From that point he hardly looked back. One particular collaboration that helped to put his name in lights, so to speak, was the work he did for Pink Floyd on the Wall and then, years later, on their post-Roger Waters comeback tour in '87-8, which featured some of the more mind-boggling venues ever to host a gig such as King Louis XIV of France's palace at Versailles.
            So what's it all about then, this lighting game, apart from wiggling a few lasers and hitting the right bloke with the follow-spot? And what does Marc Brickman put into it - apart from pizza - to make himself the boffin-star they're all after?
            'Heart,' he says. 'I put my heart into it. I've always been a big fan of music and basically I used to rock out with lights the way another kid would thrash a guitar. I mean, I still don't know what I do, it . . . it's real hard to explain.
            'Lighting is subliminal communication, I guess. You don't notice it except if it's very good or very bad. But if you went to a show and all you saw was white light for two and a half hours you'd probably be bored, especially when you're so used to cuts every three seconds on pop videos, everything moving so fast. At a concert, you've got a tribal gathering of 20,000 people - or almost 200,000 like Paul just had in Rio - and my job is to help carry their attention through to the last note. I have to make the lighting fit the music, enhance it, not distract from it.'
            But that's a big issue at the moment. Over the last couple of years some musicians have become worried that the new computerised pre-programmed lighting rigs could git in the way of spontaneity, that bands could end up tailoring the music to fit the lighting cues.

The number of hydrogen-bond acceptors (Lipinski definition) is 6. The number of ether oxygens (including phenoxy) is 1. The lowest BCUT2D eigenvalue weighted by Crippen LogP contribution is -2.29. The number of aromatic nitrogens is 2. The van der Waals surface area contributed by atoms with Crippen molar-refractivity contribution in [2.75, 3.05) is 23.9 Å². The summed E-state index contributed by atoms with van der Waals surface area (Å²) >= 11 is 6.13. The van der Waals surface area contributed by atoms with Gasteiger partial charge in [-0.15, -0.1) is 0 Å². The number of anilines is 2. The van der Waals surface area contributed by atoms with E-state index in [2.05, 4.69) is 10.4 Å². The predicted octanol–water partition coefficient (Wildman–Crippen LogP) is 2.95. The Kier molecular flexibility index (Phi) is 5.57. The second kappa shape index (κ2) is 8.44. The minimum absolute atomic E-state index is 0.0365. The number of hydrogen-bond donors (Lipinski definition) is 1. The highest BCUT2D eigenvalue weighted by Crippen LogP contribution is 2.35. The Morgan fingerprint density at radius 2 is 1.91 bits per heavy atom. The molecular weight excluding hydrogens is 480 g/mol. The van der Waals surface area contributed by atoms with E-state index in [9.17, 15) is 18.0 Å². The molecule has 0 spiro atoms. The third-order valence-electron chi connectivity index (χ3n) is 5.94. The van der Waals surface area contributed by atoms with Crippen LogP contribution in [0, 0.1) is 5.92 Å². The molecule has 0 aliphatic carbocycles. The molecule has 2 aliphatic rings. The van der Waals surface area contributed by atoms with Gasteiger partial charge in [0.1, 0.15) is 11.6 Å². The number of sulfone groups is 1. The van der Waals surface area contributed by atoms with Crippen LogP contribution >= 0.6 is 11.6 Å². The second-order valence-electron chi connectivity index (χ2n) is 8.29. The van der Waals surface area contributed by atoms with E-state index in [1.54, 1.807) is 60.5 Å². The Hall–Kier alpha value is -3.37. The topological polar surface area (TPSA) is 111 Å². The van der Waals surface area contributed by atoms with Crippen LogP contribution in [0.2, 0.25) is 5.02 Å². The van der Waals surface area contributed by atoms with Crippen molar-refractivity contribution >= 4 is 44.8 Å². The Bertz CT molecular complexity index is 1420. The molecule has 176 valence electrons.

'I went into this with Paul,' say Marc. 'I told him, 'Don't ever feel the technology's gonna box you in.' I did 750 shows with Springsteen and never even had a set list to work from. He'd tug his ear or twitch his nose or stamp his foot and we'd groove. The people don't come for the lights, do they? No artist should ever be thinking, 'I can't do this number I love because the lighting guy might get mad.' The band is driving the car, not me. If they want to change the set in the middle of the show, that's great, have a good time, guys.'
            Time and again Marc will stress that he really doesn't know how he got where he is today and that he can't see his luck lasting.
            'This year I'm the flavour,' he say, 'riding the wave. But you just know it's gonna end. I go to sleep every night paranoid that I'm going to be fired. Springsteen fired me, or his manager did. It was very painful but, okay . . . it was one of those times, a lot of politics. I don't make too many mistakes with the lighting itself, but I will open my big mouth. It's not the artists, it's the managers I sometimes have problems with.'
            There is no doubt one reason why, just as he's reached the top of his craft, he's hankering for something new. 'What I want is my 15 minutes in Hollywood,' he says. I wanna direct, own what I create, be in total control. It's a long, hard road though, and I still get a lot out of what I'm doing now.
            'I mean, the McCartney tour was the most wonderful experience I've had in the business. It can be that simple. It gets complicated when people start to grab and push and shove. Basically, it should be you do the job, you go home and have a pizza. Oh, I forgot one very important thing which is kiss my lovely wife and daughter. Then I can have the pizza.'